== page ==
Fixture planners’ jobs have been made that bit harder for next year by the delay in the confirmation of the national hurling league format. For all the negatives associated with the forthcoming structure, had the Carlow-Westmeath proposal been backed by Central Council earlier this month, it would have created a fixtures nightmare.
Their blueprint would have comprised eight round games followed by semi-finals, finals and relegation play-offs.
The rulebook states the competition has to be played over nine game weekends including finals. Carlow and Westmeath suggested one of the rounds could be played midweek. Even allowing for that, the commencement of their Leinster championship at the end of April would cause them quite a dilemma.
Cork have been playing midweek championship games for some time. Their fixture making is one of the most respected in the country helped by their ability to arrange big matches on weekdays because so many students are based in the county. Few other counties have that luxury. Then again, for a county with as many intricacies as Cork, they’re entitled to any semblance of wiggle room in their planning.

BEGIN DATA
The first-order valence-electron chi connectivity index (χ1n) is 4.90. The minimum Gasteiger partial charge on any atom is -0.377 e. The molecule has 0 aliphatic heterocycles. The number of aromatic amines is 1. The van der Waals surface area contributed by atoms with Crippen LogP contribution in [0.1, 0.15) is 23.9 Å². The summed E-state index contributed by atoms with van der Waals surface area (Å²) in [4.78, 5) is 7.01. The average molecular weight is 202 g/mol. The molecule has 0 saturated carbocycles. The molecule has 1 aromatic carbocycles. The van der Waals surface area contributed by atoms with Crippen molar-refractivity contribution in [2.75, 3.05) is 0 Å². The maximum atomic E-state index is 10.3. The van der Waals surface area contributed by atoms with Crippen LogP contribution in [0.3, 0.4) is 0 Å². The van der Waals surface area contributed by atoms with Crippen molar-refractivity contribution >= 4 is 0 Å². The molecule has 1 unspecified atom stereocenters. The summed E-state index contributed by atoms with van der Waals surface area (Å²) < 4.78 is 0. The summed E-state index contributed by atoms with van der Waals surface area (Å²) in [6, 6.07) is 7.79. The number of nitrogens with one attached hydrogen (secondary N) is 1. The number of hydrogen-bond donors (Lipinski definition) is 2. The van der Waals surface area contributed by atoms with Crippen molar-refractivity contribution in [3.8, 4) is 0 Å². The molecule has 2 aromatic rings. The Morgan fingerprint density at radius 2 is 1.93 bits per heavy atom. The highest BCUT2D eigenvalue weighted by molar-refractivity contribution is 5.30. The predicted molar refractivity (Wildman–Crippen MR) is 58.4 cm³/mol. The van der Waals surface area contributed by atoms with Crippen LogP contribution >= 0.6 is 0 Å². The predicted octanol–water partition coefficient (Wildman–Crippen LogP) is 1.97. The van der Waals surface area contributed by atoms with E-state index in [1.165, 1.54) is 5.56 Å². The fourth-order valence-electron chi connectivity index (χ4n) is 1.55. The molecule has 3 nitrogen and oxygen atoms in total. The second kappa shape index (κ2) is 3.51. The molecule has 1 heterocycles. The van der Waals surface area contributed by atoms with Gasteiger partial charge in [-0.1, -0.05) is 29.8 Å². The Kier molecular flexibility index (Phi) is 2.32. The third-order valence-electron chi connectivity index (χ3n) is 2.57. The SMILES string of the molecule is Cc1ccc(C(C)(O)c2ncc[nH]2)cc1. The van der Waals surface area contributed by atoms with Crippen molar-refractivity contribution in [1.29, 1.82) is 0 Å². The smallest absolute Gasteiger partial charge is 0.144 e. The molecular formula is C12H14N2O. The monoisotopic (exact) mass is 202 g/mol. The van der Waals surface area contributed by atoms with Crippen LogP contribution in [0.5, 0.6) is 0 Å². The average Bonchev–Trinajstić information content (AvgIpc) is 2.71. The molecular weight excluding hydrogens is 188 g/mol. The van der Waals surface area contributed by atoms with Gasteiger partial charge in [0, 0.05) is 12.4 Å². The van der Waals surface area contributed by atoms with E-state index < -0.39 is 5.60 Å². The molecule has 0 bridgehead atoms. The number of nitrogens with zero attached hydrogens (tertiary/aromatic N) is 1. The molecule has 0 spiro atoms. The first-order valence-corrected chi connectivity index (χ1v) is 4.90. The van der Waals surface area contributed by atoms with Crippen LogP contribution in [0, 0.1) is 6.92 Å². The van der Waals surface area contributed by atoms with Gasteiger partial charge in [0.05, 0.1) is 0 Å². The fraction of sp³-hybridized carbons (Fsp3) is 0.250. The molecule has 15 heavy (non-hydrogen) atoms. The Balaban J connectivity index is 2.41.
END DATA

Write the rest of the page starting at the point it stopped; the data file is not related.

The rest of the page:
Emigration brings its own difficulties for counties like Cork as a dual county where amalgamated teams cause all sorts of problems. If, for example in Meath, a few football clubs come together to form a new hurling side, attempting to arrange a fixture that doesn’t impact their football schedules would be hellish.
O’Neill’s point about there being nothing else to write about at this time of the year is an interesting one. Are we so quick to point the finger when we in the media are consumed with the nourishment of the Championship during the summer? But that doesn’t excuse how much club players are being discommoded and disenchanted as fixture planners have to work their way around inter-county schedules, struggling to arrange them in tandem with the club scene.
Pile-ups and congestion will go on because more often than not, they can’t be helped. That’s what happens when there are 32 republics with their own idiosyncrasies.
There is no one-size-fits-all solution. Only the fixture planners truly know that. Only they fully understand the precipice they tether on trying to keep a county running.
© Irish Examiner Ltd. All rights reserved